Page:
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This is a very commen tale when VGA switches and distribution hardware is used for HDTV or any other "real video".


You initial assumptions are correct and valid. There is no difference between HDTV packaged in a VGA format and a high quality computer display. After all, many PCs today double as DVD players, so the video must be equal or better than a stock DVD player. Right?


Unfortunatly most computer hardware engineers don't understand analog electronics period, let alone a specialized field such as broadcast video. This is why these boxes are no good. Many of the switches don't buffer the signal. Use crude analog switch IC's such as the famous 4066 IC. And have no respect for proper termination of the 75ohm transmission line. You can get away with this carelessness with high contrast Windows screens, but not for true video.


My advice is to look at www.markertek.com. They stock many good video and audio switchers. This equipment is not what many in the business consider "broadcast grade" but it is often used as such. And for home HT, the quality is more than adequate. It's not cheap, but not priced out of a serious HT budget either.
 

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Discussion Starter · #9 ·
Shamelessly bumping my own thread before it bytes the digital dust. I've referenced this several times recently, so it is not without merit.

Also, I seem to recall that Dell did not end up charging me the restocking fee. So it only cost me postage both ways to try it. Alas, I now have another project that could use one...
 

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I have the following:


1. The ~$225 www.inlineinc.com #3582 won't pass 2-1080i signals, only 480p or i and 1080i.


2. The ~$300 Key Digital #KD-SW2x1 won't pass a 480p signal along with a 1080i unless sent back to them for a mod.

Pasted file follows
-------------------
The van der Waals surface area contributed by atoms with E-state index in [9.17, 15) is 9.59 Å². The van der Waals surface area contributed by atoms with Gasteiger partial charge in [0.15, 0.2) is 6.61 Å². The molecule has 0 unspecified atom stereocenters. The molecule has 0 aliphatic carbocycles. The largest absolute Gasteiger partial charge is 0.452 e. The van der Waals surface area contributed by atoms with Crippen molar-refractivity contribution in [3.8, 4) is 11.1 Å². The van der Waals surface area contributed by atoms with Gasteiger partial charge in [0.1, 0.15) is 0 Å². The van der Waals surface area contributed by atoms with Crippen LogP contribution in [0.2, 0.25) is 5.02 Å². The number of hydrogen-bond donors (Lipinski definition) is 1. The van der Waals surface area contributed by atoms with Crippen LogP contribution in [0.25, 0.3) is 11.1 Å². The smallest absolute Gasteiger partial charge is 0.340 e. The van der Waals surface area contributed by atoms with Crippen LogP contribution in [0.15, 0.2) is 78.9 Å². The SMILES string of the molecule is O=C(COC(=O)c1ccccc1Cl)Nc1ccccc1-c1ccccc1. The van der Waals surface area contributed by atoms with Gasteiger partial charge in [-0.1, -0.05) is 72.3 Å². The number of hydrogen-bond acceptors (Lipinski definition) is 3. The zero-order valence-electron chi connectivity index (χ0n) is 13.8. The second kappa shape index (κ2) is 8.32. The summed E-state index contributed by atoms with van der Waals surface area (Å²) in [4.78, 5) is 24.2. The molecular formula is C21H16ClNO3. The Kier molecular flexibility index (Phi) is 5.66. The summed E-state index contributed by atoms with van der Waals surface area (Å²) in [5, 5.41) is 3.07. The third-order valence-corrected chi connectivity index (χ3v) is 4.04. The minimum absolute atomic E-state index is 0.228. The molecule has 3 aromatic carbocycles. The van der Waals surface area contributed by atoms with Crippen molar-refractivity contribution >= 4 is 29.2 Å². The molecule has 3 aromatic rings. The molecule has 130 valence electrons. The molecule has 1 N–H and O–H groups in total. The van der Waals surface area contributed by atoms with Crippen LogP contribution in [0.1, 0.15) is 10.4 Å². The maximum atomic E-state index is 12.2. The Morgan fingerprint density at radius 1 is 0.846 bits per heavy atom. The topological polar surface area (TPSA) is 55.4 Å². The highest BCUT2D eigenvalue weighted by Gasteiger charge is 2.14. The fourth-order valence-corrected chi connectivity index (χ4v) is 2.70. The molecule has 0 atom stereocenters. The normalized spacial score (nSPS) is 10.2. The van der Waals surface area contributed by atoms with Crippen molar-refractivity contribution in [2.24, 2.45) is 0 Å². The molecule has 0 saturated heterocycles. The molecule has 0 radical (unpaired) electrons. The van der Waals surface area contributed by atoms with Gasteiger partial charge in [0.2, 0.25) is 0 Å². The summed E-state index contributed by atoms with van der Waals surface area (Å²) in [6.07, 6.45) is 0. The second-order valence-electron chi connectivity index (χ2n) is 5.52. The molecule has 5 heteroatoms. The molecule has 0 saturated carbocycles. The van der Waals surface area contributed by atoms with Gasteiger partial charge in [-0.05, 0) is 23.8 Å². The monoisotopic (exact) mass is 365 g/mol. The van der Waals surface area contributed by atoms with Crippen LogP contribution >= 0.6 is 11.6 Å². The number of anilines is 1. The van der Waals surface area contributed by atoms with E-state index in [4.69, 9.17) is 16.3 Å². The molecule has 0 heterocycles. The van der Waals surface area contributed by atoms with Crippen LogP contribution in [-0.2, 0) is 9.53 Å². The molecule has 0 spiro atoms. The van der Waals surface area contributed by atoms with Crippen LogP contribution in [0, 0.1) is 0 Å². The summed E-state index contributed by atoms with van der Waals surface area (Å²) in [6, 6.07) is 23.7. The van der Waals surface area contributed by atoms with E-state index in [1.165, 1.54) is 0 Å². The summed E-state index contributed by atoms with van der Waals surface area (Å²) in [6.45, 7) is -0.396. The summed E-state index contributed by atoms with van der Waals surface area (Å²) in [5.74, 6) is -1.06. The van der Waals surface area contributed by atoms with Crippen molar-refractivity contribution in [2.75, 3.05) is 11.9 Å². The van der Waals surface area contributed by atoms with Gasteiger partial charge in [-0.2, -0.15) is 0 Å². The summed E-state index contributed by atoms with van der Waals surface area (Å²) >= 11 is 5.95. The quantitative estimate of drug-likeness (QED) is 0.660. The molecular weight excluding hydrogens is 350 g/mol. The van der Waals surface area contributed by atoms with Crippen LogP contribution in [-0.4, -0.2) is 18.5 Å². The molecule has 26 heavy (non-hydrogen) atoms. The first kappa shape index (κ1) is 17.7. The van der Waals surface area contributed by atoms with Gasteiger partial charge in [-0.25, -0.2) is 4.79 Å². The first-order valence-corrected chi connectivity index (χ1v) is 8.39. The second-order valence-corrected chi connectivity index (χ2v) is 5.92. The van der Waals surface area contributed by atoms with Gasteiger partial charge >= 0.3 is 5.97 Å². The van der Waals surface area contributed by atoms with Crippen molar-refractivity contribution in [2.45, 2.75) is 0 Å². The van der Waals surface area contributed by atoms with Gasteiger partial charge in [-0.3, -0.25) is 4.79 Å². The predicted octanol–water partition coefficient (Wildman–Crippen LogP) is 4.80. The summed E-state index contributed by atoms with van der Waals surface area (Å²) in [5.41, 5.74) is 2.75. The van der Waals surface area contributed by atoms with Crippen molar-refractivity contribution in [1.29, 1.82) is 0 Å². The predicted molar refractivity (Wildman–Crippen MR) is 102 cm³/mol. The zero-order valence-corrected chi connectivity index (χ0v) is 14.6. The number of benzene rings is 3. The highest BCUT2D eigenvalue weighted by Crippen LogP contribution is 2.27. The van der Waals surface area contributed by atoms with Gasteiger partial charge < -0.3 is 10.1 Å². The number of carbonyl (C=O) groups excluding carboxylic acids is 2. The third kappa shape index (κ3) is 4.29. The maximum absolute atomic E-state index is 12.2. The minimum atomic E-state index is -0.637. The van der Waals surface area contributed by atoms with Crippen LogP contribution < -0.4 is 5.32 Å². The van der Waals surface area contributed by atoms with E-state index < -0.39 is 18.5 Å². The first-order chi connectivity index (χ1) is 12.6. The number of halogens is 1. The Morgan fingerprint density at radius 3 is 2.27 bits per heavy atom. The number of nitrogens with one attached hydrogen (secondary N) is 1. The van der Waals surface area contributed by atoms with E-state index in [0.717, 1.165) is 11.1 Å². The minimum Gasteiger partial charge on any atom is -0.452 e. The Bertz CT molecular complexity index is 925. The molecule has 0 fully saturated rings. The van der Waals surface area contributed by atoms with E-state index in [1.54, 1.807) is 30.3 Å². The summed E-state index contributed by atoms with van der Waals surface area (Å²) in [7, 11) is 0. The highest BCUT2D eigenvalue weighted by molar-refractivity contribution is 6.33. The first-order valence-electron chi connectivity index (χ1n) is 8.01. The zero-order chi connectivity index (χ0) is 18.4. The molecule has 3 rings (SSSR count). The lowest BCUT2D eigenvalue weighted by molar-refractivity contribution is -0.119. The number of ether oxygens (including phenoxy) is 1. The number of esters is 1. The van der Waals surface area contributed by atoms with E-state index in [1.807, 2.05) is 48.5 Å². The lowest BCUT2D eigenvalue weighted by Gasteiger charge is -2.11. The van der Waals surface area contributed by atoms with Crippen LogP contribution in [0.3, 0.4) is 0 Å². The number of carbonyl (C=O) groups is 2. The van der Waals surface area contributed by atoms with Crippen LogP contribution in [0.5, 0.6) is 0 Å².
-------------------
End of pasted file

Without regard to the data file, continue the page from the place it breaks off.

Jim
 

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I can echo your experience with mid-priced computer-grade switches, both from Belkin, IOGear, and other manufacturers. I tried several from Fry's, all claiming >300Mhz bandwidth, but all exhibiting various levels of video aberrations from darkened bars to rain-like snow. I'm now looking at solutions from Extron, Inline, and Ocean Matrix (from Markertek.com).


Now the question - for a simple 3 or 4-1 switch, is there any reason I *can't* use a high quality VGA switch from Extron, Inline, or Markertek? All of my cables are terminated in HD-15 and carry RGBHV, so it would be a lot of extra effort any money to break them out to 5 BNCs, just to convert them back so I can send to my projector, et al. The VGA switch would be most convenient, but I don't want to order one online until I'm sure it will work.


Any POSITIVE experiences with these vga-oriented switches?


Dan
 

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Discussion Starter · #12 ·
Hi Dan, I ended up using two Kramer VGA switches. I detailed the setup in another thread, but it is basically a 2-1 run backward to switch my HTPC between the projector and a 21" monitor. A 4-1 switch is used to select the input of the projector between the HTPC, Unity Motion, 4DTV/HDD200, and a spare. Excellent switches.

Good luck!
 

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Dan: Extron makes rock solid VGA switchers (e.g., SW 2 VGAxi @ $309, SW 4 VGAxi @ $429, SW 6 VGAxi @ $619)...no need to break out to BNC RGBHV. Of course, this switcher outputs VGA as well, so if your projector wants RGBHV via BNCs, you could use a breakout cable *or* insert something like an Extron RGB 160xi @ $650 or RGB 202 Rxi @ $1,100 to tweak the output voltage and produce RGBHV via BNCs. The Extron PC interfaces are obviously very expensive, but they're on eBay all the time for a LOT less. You could probably hunt down one of the SW X VGAxi units there as well.
 

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You can verify the bandwidth of the Extron VGA switchers on their web site. For HDTV shoot for 100MHz or better, which shouldn't be hard to find.


Inline, Altinex & Extron are all professional grade products that won't disappoint, in terms of performance and reliability. The only down side is when buying new they are not cheap.
 

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I have several Extron switchers, and distribution amps: All work seemlessly, but I agree their cost new is eye-opening.


Good manuals, never fail, built like bricks.


I recommend them highly.